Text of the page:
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Happy Mother’s Day, Mom!

May 11, 2008

I was eating breakfast today with a friend and couldn’t hold back the reactionary punk inside my heart. I questioned:”Why do I have to celebrate my Mother today? Is today another holiday stripped of any empowerment? Why aren’t Mother’s celebrated on March 8th with International Womens Day (I know, many women aren’t “mom’s”)?

I was feeling frustrated with participating in a culture that has no context of its celebrations or traditions. And I strive to be a part of a culture that is creating its own values and customs. So along with appreciating of our Mom’s today, I’d like to look at the historical reason why we do so:

The United States celebrates Mother’s Day on the second Sunday in May. In the United States, Mother’s Day was loosely inspired by the British, Mothering Day, and was imported by social activist Julia Ward Howe after the American Civil War. However, it was intended as a call to unite women against war. In 1870, she wrote the Mother’s Day Proclamation as a call for peace and disarmament. Howe failed in her attempt to get formal recognition of a Mother’s Day for Peace.
Her idea was influenced by Ann Jarvis, a young Appalachian homemaker who, starting in 1858, had attempted to improve sanitation through what she called Mothers’ Work Days. She organized women throughout the Civil War to work for better sanitary conditions for both sides, and in 1868 she began work to reconcile Union and Confederate neighbors.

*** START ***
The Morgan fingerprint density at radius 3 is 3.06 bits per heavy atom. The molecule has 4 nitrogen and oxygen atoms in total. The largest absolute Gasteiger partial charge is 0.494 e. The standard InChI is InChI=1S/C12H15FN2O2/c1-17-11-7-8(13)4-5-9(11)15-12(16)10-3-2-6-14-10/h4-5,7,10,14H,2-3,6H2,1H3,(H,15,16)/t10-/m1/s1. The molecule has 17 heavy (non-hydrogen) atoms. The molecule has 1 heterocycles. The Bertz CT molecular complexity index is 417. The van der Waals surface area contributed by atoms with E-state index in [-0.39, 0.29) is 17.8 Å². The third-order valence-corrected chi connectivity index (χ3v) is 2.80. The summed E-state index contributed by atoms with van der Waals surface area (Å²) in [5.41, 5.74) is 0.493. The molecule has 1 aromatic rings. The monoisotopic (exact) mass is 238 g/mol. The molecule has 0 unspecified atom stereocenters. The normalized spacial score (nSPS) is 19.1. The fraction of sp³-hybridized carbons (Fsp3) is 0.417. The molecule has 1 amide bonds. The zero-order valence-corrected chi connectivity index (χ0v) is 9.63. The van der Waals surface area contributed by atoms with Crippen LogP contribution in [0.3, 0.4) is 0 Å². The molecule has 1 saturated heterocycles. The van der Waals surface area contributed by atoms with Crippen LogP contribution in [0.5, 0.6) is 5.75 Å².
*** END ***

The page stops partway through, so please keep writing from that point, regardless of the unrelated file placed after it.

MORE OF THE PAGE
When Jarvis died in 1905, her daughter, named Anna Jarvis, started the crusade to found a memorial day for women. In 1907, she passed out 500 white carnations at her mother’s church, St. Andrew’s Methodist Episcopal Church in Grafton, West Virginia—one for each mother in the congregation. The first Mother’s Day service was celebrated on 10 May 1908, in the same church, where the elder Ann Jarvis had taught Sunday School. Anna chose Sunday to be Mother’s Day to be a Sunday because she intended the day to be commemorated and treated as a Holy Day. Later commercial and other exploitations of the use of Mothers Day infuriated Anna and she made her criticisms explicitly known throughout her time.
Originally the Andrew’s Methodist Episcopal Church, the site of the original Mother’s Day commemoration, where Anna handed out carnations, this building is now the International Mother’s Day Shrine (a National Historic Landmark). From there, the custom caught on—spreading eventually to 46 states. The holiday was declared officially by some states beginning in 1912, beginning with West Virginia. In 1914 President Woodrow Wilson declared the first national Mother’s Day, as a day for American citizens to show the flag in honor of those mothers whose sons had died in war.
Nine years after the first official Mother’s Day, commercialization of the U.S. holiday became so rampant that Anna Jarvis herself became a major opponent of what the holiday had become. Mother’s Day continues to this day to be one of the most commercially successful U.S. occasions.

Thank goodness for radicals, or we’d have no-one to remind that life is worth cherishing.

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